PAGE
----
As a result of a childhood fall from a bridge in her native Kabul, Afghanistan, 16-year-old Wahida Sher-Agha has spent half of her life unable to smile, laugh or eat solid foods without pain. With the bones in her jaw nearly welded shut and after attempts by Afghani doctors to correct the condition proved unsuccessful, Wahida was left with little hope for the future.
After being found on a visit to Afghanistan by the humanitarian agency Healing the Children, hope was restored when the doctors from the Jacobi Medical Center CSI (Craniomaxillofacial Surgical Institute) accepted the case. The CSI team represents a unique, multidisciplinary approach to the treatment of all types of serious head and neck diseases or conditions. These include traumatic injuries from
Wahida was treated by oral surgeons Arthur Adamo, DDS; Daniel Buchbinder, DMD, MD; and Benn Lieberman, DMD; thoracic surgeon Jody Kaban, MD; and anesthesiologist Aurimas Knepa, MD, a specialist in fiber optic intubation.
Prior to the surgery, the entire CSI team met to evaluate Wahida’s case and develop a treatment plan. “It was important that we corrected Wahida’s injury as soon as possible,” said Dr. Adamo. “In situations like this, where a patient can’t open their mouth, it can be very dangerous if they have a seizure or even vomit, and it is nearly impossible for them to receive any dental treatment.”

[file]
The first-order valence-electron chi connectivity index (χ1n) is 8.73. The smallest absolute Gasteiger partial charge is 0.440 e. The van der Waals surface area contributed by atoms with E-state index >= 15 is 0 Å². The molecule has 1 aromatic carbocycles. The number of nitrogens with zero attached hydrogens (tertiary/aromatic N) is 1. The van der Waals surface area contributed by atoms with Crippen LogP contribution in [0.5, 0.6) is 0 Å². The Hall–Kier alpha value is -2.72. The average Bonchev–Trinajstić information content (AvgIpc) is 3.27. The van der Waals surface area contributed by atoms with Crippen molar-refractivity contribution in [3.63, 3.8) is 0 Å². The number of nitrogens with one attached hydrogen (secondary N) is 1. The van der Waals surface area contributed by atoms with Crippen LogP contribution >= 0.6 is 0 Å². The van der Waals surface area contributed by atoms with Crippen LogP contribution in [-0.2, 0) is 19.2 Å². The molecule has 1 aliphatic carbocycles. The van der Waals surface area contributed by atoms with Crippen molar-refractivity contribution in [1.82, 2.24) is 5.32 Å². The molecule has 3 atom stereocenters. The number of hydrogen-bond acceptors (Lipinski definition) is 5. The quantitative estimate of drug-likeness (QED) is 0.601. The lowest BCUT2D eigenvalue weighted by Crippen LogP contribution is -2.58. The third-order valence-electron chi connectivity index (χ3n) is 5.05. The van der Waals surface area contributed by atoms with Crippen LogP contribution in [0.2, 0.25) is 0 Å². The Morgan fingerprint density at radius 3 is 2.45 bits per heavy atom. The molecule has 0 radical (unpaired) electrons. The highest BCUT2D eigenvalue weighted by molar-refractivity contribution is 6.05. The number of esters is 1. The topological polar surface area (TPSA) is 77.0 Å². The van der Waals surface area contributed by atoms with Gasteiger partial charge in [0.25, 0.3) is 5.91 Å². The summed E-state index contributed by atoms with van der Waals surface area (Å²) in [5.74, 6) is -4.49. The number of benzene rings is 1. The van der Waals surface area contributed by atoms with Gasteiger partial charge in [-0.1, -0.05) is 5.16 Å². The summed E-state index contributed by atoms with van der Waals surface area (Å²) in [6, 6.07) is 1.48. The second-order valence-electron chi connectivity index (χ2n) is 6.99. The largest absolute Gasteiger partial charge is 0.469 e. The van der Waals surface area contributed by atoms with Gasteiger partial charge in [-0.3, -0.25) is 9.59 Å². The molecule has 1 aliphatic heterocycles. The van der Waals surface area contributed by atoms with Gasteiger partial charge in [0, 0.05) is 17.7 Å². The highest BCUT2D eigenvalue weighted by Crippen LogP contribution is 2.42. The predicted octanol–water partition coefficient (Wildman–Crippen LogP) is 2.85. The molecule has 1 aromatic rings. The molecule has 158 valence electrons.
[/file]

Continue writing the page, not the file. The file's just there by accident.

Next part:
The delicate procedure, performed on February 26, lasted nine hours and required the removal of two centimeters of bone and a graft from Wahida’s rib cage. The CSI team was able to achieve their goal of opening Wahida’s mouth from 8 millimeters to a normal 41 millimeters. “I’m extremely proud of how well our team worked together,” said Dr. Adamo. “Wahida will finally be able to function and chew normally.”
The operation was paid for by a generous donation from the Ray Tye Medical Aid Foundation, with help from the Jacobi Medical Center Auxiliary, Inc.
Dana Buffin, northeast executive director of Healing the Children, a nonprofit agency dedicated to healing children around the world, was influential in helping to bring Wahida to the United States. “There was just so much negativity in Kabul that it just made sense to help Wahida.”
Since last summer, Wahida has been living with Melissa and Allen Shapiro and their children in Trumbull, CT. “I can already see the confidence she’s developed after her surgery,” said Melissa Shapiro. “She will no longer live her life with shame or embarrassment.”
Wahida was discharged from Jacobi Medical Center on March 6, but will require considerable follow-up care with Dr. Adamo before she returns to Afghanistan. “The thing that touched me most about Wahida’s case is her profound gratitude,” said Dr. Adamo. “Every time I see her, she says ‘Thank You! Thank You!’ – and that makes it all worthwhile.”